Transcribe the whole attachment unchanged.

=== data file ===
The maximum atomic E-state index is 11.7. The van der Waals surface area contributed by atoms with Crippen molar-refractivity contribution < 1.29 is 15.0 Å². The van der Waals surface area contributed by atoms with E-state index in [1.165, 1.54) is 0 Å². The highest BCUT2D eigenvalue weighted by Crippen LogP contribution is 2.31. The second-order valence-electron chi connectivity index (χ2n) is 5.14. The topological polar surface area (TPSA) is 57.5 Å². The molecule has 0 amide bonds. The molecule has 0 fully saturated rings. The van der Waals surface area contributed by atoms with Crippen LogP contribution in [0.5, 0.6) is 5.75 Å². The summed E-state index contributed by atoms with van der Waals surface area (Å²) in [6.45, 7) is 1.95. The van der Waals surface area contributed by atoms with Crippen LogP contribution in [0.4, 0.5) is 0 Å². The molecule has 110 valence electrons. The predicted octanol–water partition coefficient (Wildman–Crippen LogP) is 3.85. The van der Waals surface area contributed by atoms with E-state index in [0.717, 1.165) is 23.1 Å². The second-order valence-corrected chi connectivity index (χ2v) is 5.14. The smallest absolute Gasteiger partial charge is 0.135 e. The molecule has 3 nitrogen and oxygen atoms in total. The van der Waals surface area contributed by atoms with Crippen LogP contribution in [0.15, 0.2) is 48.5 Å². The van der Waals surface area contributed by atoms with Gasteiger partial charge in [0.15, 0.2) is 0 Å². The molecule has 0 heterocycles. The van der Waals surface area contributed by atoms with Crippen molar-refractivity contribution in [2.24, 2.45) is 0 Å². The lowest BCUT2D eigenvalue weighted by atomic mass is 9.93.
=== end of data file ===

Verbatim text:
The maximum atomic E-state index is 11.7. The van der Waals surface area contributed by atoms with Crippen molar-refractivity contribution < 1.29 is 15.0 Å². The van der Waals surface area contributed by atoms with E-state index in [1.165, 1.54) is 0 Å². The highest BCUT2D eigenvalue weighted by Crippen LogP contribution is 2.31. The second-order valence-electron chi connectivity index (χ2n) is 5.14. The topological polar surface area (TPSA) is 57.5 Å². The molecule has 0 amide bonds. The molecule has 0 fully saturated rings. The van der Waals surface area contributed by atoms with Crippen LogP contribution in [0.5, 0.6) is 5.75 Å². The summed E-state index contributed by atoms with van der Waals surface area (Å²) in [6.45, 7) is 1.95. The van der Waals surface area contributed by atoms with Crippen LogP contribution in [0.4, 0.5) is 0 Å². The molecule has 110 valence electrons. The predicted octanol–water partition coefficient (Wildman–Crippen LogP) is 3.85. The van der Waals surface area contributed by atoms with E-state index in [0.717, 1.165) is 23.1 Å². The second-order valence-corrected chi connectivity index (χ2v) is 5.14. The smallest absolute Gasteiger partial charge is 0.135 e. The molecule has 3 nitrogen and oxygen atoms in total. The van der Waals surface area contributed by atoms with Crippen LogP contribution in [0.15, 0.2) is 48.5 Å². The van der Waals surface area contributed by atoms with Gasteiger partial charge in [0.15, 0.2) is 0 Å². The molecule has 0 heterocycles. The van der Waals surface area contributed by atoms with Crippen molar-refractivity contribution in [2.24, 2.45) is 0 Å². The lowest BCUT2D eigenvalue weighted by atomic mass is 9.93.